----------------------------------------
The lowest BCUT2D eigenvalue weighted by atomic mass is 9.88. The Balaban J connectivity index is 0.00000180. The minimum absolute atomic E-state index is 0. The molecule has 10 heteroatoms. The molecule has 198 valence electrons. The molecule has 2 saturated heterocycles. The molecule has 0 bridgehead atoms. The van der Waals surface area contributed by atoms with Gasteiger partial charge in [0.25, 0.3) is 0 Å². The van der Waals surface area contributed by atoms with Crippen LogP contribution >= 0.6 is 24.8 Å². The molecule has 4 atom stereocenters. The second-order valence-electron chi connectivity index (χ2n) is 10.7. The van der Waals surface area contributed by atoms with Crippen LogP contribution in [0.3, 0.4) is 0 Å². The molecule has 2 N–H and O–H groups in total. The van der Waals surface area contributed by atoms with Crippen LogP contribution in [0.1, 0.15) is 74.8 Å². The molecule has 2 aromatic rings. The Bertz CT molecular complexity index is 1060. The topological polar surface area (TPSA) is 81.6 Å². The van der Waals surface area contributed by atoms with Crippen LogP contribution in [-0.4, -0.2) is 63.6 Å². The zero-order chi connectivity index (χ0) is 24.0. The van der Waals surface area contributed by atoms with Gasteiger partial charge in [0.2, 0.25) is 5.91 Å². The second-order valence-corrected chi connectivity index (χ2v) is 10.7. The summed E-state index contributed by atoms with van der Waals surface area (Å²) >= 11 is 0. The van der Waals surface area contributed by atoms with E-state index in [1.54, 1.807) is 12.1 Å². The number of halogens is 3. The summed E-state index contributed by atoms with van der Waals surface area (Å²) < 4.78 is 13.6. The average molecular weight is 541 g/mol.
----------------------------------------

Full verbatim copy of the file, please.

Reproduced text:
The lowest BCUT2D eigenvalue weighted by atomic mass is 9.88. The Balaban J connectivity index is 0.00000180. The minimum absolute atomic E-state index is 0. The molecule has 10 heteroatoms. The molecule has 198 valence electrons. The molecule has 2 saturated heterocycles. The molecule has 0 bridgehead atoms. The van der Waals surface area contributed by atoms with Gasteiger partial charge in [0.25, 0.3) is 0 Å². The van der Waals surface area contributed by atoms with Crippen LogP contribution >= 0.6 is 24.8 Å². The molecule has 4 atom stereocenters. The second-order valence-electron chi connectivity index (χ2n) is 10.7. The van der Waals surface area contributed by atoms with Crippen LogP contribution in [0.3, 0.4) is 0 Å². The molecule has 2 N–H and O–H groups in total. The van der Waals surface area contributed by atoms with Crippen LogP contribution in [0.1, 0.15) is 74.8 Å². The molecule has 2 aromatic rings. The Bertz CT molecular complexity index is 1060. The topological polar surface area (TPSA) is 81.6 Å². The van der Waals surface area contributed by atoms with Crippen LogP contribution in [-0.4, -0.2) is 63.6 Å². The zero-order chi connectivity index (χ0) is 24.0. The van der Waals surface area contributed by atoms with Gasteiger partial charge in [0.2, 0.25) is 5.91 Å². The second-order valence-corrected chi connectivity index (χ2v) is 10.7. The summed E-state index contributed by atoms with van der Waals surface area (Å²) >= 11 is 0. The van der Waals surface area contributed by atoms with E-state index in [1.54, 1.807) is 12.1 Å². The number of halogens is 3. The summed E-state index contributed by atoms with van der Waals surface area (Å²) < 4.78 is 13.6. The average molecular weight is 541 g/mol.